Over the past five years, plug-in electric vehicles (EVs) have gone from a cool concept to a real option for vehicle buyers, with almost 440,000 sold nationally through April 2016. Consumer rebate programs have been a big part of this success, beginning in Massachusetts in June 2014, in Connecticut in May 2015, and in Rhode Island in January 2016. Recently, New York included a provision in their 2016 budget to create a consumer rebate program as well.

However, advances in a number of policy areas are needed to allow electric vehicles to make significant inroads with mainstream consumers and take full advantage of the new advanced EV models that will go on sale in the next year. In October 2015, Acadia Center issued a joint report with Conservation Law Foundation and Sierra Club that laid out “Nine Vital Steps for Success” for governments, auto companies and dealers, and utilities.

Connecticut enacts “An Act Concerning Electric and Fuel Cell Electric Vehicles”
In May 2016, the Connecticut General Assembly passed H.B. No. 5510, “An Act Concerning Electric and Fuel Cell Electric Vehicles.” On June 7th, the bill was signed by Governor Malloy and became Public Act 16-135. This law contains a number of great provisions that will help promote electric vehicles:

• Reporting of electric vehicle sales from the Department of Motor Vehicles in order to track progress towards goals;
• Exemption of EV charging stations from burdensome public utility regulations;
• Electric vehicle time of day rates for residential and commercial customers to promote electric vehicle sales and encourage efficient charging;
• Integration of EV sales into utility distribution planning and analysis of EV batteries as energy storage in the Connecticut Integrated Resources Plan; and
• Requirements for public charging stations to allow fair access to all EV drivers.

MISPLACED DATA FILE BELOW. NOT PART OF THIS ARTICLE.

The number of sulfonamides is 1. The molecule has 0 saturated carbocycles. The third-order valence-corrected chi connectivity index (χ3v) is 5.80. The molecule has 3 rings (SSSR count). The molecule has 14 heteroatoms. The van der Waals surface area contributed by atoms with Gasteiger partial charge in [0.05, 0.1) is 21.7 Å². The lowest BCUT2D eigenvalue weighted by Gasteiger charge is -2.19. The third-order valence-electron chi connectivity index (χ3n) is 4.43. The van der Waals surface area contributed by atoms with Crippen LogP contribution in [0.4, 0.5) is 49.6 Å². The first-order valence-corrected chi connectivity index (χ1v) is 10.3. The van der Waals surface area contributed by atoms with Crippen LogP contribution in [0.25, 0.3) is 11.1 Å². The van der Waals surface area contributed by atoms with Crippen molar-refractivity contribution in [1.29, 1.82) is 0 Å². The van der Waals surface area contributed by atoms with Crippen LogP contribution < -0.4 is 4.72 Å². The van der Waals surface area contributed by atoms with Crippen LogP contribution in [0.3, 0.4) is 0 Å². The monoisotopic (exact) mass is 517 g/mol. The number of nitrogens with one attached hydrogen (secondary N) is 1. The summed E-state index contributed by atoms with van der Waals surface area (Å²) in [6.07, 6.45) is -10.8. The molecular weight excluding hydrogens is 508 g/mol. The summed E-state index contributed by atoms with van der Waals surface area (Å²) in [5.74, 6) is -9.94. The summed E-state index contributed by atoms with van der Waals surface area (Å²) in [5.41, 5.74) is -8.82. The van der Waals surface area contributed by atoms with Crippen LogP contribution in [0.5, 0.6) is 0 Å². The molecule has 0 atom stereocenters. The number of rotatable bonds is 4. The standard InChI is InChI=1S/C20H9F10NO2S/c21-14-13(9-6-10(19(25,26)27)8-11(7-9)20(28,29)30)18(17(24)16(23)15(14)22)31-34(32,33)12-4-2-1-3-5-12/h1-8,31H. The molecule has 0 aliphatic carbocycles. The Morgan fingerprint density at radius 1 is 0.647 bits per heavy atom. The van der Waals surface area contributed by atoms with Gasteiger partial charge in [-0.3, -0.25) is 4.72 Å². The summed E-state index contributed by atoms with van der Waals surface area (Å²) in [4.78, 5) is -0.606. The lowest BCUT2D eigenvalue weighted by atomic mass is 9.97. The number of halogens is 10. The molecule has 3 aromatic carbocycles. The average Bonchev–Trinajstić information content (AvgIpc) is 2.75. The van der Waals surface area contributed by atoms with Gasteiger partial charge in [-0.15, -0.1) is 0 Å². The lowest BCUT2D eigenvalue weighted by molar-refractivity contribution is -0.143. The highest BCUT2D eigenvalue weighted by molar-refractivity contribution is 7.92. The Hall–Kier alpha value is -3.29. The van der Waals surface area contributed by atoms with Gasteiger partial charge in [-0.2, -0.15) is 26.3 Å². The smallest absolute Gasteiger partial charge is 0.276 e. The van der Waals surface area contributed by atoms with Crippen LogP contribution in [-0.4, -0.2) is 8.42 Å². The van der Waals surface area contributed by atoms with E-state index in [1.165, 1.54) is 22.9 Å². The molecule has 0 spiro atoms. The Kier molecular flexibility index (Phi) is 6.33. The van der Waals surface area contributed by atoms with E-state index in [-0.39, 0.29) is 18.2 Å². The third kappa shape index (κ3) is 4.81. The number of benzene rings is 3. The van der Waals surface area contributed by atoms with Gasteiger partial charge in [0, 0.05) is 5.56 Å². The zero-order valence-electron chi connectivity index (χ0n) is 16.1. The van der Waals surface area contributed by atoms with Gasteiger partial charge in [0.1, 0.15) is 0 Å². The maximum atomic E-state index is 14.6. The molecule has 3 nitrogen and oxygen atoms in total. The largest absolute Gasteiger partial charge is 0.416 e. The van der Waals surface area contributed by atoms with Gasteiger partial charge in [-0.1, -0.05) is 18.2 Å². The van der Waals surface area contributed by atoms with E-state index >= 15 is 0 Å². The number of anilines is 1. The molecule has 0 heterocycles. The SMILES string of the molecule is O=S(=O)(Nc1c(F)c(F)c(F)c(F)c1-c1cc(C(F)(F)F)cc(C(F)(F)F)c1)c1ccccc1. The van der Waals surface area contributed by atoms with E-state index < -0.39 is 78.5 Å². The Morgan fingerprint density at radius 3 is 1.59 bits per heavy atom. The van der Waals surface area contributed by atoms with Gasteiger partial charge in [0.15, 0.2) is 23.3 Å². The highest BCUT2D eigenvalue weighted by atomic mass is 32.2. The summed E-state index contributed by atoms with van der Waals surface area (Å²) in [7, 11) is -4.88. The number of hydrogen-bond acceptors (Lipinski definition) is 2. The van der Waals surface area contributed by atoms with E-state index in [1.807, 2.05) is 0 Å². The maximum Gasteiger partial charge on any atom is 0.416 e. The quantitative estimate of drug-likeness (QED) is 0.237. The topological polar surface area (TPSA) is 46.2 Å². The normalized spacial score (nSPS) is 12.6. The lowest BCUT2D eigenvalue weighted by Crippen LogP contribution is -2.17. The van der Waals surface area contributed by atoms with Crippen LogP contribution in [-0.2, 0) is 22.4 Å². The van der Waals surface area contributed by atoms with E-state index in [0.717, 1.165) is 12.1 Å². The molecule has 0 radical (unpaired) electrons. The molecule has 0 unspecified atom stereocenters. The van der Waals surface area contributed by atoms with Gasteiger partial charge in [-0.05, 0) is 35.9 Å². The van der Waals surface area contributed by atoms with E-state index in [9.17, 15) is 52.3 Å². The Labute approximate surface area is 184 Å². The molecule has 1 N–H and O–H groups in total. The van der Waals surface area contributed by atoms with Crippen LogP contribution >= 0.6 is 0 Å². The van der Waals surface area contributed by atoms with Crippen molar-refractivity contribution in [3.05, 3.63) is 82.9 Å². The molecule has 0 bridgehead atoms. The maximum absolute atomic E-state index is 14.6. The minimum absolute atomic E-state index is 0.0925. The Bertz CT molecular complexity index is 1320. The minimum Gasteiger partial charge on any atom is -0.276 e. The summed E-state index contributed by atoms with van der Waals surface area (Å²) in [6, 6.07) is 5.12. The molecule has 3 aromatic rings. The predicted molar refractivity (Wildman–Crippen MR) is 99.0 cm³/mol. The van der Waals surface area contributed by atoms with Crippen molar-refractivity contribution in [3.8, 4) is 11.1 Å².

Notwithstanding one negative provision—a new fee on certain EV charging stations—the Act contains a range of smart provisions that promote electric vehicles and creates a broader framework for widespread electric vehicle adoption.

Electric Vehicle Bill Set for Action in Massachusetts
Massachusetts has its own electric vehicle bill moving through the legislative process, “An Act Promoting Electric Vehicle Adoption,” now numbered S.2266. This bill, which has already been reported favorably by the Joint Committee on Transportation and is now at the Senate Committee on Ways and Means, would promote electric vehicles and other zero emission vehicles (ZEVs) by:

• Allowing EV and ZEV owners to use high-occupancy vehicle (“HOV”) lanes;
• Providing for municipal enforcement of dedicated “ZEV-only” parking spaces;
• Amending the building code to incorporate measures to install EV charging at a lower cost in the future;
• Requiring fair access to public EV charging stations; and
• Adding EV-specific requirements to the state fleet fuel economy standards and studying the opportunities for electrification of the state fleet and vehicles used by the Regional Transit Authorities.

The original bills containing these proposals (numbered H.3085/S.1824) were supported by 16 businesses and organizations, including the Massachusetts Association of Regional Transit Authorities, in joint testimony to the Transportation Committee. Since then, a provision for a study of transportation revenue issues and options for ZEVs were added to the bill.

What Comes Next in Massachusetts?
The Massachusetts Legislature is in the middle of a big debate on our energy future. The House recently passed an “omnibus” bill to promote hydro, onshore and offshore wind, and the associated transmission and diversify the Commonwealth’s energy portfolio. The Senate and outside advocates are debating how to expand this House bill to truly promote a clean energy future. The Senate should either adopt an amendment to incorporate these electric vehicle provisions in their own bill or take up the electric vehicle bill separately as a complement to this work. This legislation could be passed within the next month, and advocates remain hopeful that Massachusetts will embrace this opportunity to make electric vehicles more accessible and practical for consumers.


  • Mark LeBel is Staff Attorney at Acadia Center, based in the Boston office. He works on electricity rate design, distributed energy resource compensation, grid modernization, and transportation issues, notably including electric vehicles.